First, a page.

DRAGON: Yeah, Franco is always good. Unless he’s hosting the Oscars.
LS: Portman, as the warrior Isabel (she’s like Xena’s cousin!), is great in her scenes, and what a nice butt we get to see in a bathing-in-the-river scene. And Rasmus Hardiker is terrific as Courtney. In fact, the entire cast is quite good here. I just wish the script could have been a bit funnier.
Director David Gordon Green started out making small, intense films like GEORGE WASHINGTON (2000) and UNDERTOW (2004), which were both effective, independent dramas. Then he somehow got in with the “wrong crowd” and became a big-budget comedy director. The difference in the movie styles is unsettling. Green’s comic output has included PINEAPPLE EXPRESS (which also starred Franco and had McBride in a big supporting role) and episodes of EASTBOUND AND DOWN (McBride’s television series), and while he is a skillful director, his comedy work is pretty quirky and not necessarily mainstream (but that’s not necessarily a bad thing – it just won’t appeal to everyone). This works in something like EASTBOUND, where the boundaries are not so tight, and there’s freer reign to let McBride be as unlikable as he wants. In the context of a commercial Hollywood movie, which has its own set of rules, things are a little more restricted, and the jokes don’t always work.
Perhaps it’s the fantasy element of the movie that makes everything seem a little off its rhythm. The special effects are fine, and there are some interesting scenes, including a bizarre run-in with Amazon warriors in the forest, led by a strange, child-like king (despite his large physical size) who creates monsters by submerging his hand into a pot of what looked like porridge, and having it coming out the other end as a beast rising from the ground (a quite elaborate, and fascinating concept). The scene with the minotaur is also pretty good, including a scene where the monster bears an erection and tries to molest poor Courtney (Thadeous severs the appendage after they defeat the monster, and wears it around his neck). And a scene where a traitorous footman named Julie (Toby Jones) is stripped—revealing a very strange secret—is quite funny.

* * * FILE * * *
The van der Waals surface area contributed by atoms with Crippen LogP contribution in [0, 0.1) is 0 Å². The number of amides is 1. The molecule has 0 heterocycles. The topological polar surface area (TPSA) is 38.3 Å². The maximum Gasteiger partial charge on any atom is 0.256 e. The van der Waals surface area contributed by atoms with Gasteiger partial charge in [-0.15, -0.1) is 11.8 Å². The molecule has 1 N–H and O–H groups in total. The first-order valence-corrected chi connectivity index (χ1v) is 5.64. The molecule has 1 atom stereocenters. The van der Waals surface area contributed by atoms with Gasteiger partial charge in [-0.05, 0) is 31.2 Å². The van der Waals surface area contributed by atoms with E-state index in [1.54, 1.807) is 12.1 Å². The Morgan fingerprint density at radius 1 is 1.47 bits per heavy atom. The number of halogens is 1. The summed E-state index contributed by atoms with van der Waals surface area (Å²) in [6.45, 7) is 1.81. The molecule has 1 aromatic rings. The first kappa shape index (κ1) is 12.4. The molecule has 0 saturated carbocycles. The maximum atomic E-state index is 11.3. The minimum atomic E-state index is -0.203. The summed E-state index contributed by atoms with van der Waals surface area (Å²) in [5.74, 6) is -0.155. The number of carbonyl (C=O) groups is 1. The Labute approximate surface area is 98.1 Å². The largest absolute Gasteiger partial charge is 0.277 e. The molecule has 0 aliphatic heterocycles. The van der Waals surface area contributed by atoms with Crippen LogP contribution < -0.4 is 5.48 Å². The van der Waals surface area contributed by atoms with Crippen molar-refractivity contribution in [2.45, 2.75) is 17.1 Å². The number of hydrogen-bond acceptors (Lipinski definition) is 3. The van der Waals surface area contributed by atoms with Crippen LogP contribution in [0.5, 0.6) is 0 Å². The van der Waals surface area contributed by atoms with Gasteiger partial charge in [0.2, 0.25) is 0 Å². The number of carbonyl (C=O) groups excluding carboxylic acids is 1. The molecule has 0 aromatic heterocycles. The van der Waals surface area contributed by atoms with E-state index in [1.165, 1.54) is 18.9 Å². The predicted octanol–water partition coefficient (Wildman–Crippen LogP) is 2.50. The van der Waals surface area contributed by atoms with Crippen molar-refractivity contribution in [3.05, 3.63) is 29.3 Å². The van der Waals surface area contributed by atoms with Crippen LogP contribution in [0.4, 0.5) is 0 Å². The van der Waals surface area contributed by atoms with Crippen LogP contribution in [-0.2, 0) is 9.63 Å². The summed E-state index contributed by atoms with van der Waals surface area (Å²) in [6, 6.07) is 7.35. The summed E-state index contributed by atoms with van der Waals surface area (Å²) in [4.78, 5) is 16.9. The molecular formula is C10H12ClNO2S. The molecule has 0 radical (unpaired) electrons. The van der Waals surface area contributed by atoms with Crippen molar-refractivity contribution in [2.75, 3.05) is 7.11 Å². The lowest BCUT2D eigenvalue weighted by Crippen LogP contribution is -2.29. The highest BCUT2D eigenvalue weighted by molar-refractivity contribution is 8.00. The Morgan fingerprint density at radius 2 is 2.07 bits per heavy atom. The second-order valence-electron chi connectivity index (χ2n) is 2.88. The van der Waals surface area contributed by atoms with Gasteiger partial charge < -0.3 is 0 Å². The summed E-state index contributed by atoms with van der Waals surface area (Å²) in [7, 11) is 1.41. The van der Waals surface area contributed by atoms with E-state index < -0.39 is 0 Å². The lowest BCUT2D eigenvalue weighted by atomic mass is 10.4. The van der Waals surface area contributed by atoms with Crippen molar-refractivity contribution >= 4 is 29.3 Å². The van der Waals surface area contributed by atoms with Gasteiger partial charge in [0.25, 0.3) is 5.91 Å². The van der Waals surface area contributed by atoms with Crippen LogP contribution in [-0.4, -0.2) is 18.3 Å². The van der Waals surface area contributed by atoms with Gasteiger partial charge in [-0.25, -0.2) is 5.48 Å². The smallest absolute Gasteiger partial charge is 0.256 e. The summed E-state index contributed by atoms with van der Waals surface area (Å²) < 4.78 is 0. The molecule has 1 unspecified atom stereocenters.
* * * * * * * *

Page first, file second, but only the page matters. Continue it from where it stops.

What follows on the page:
Overall, I liked YOUR HIGHNESS. There was enough good acting and good direction to keep me interested. And certain scenes were pretty funny. I just wish there were more laughs throughout the film.
I give it two and a half knives. Check it out at a matinee or wait til it comes to Netflix. Either way, you’re better off renting EASTBOUND AND DOWN instead.
(BIRD flies back)
BIRD: Time to go back. Time to go back.
LS: What are you talking about?
(BIRD raises a wing toward a sign that reads “This Way to Get Back to the Future.“)
LS: Splendid. I can go home now!
BIRD: I’m a good bird. I’m a good bird.
LS: Oh shut up!
© Copyright 2011 by L.L. Soares
L.L. Soares gives YOUR HIGHNESS – 2 and a half knives!